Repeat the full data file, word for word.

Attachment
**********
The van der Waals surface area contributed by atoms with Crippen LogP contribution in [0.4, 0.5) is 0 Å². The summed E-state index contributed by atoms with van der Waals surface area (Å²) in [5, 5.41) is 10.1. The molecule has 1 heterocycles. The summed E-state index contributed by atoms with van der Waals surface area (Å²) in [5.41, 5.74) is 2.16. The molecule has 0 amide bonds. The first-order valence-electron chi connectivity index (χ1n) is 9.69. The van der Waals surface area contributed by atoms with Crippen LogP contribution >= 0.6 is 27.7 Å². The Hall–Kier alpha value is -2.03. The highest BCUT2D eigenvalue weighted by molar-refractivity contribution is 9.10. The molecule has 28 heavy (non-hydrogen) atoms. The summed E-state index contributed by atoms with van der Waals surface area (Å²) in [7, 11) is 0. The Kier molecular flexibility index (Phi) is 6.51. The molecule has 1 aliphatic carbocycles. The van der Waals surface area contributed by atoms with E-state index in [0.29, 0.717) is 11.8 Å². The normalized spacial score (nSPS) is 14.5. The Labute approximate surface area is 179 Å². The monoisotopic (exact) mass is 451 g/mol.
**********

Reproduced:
The van der Waals surface area contributed by atoms with Crippen LogP contribution in [0.4, 0.5) is 0 Å². The summed E-state index contributed by atoms with van der Waals surface area (Å²) in [5, 5.41) is 10.1. The molecule has 1 heterocycles. The summed E-state index contributed by atoms with van der Waals surface area (Å²) in [5.41, 5.74) is 2.16. The molecule has 0 amide bonds. The first-order valence-electron chi connectivity index (χ1n) is 9.69. The van der Waals surface area contributed by atoms with Crippen LogP contribution >= 0.6 is 27.7 Å². The Hall–Kier alpha value is -2.03. The highest BCUT2D eigenvalue weighted by molar-refractivity contribution is 9.10. The molecule has 28 heavy (non-hydrogen) atoms. The summed E-state index contributed by atoms with van der Waals surface area (Å²) in [7, 11) is 0. The Kier molecular flexibility index (Phi) is 6.51. The molecule has 1 aliphatic carbocycles. The van der Waals surface area contributed by atoms with E-state index in [0.29, 0.717) is 11.8 Å². The normalized spacial score (nSPS) is 14.5. The Labute approximate surface area is 179 Å². The monoisotopic (exact) mass is 451 g/mol.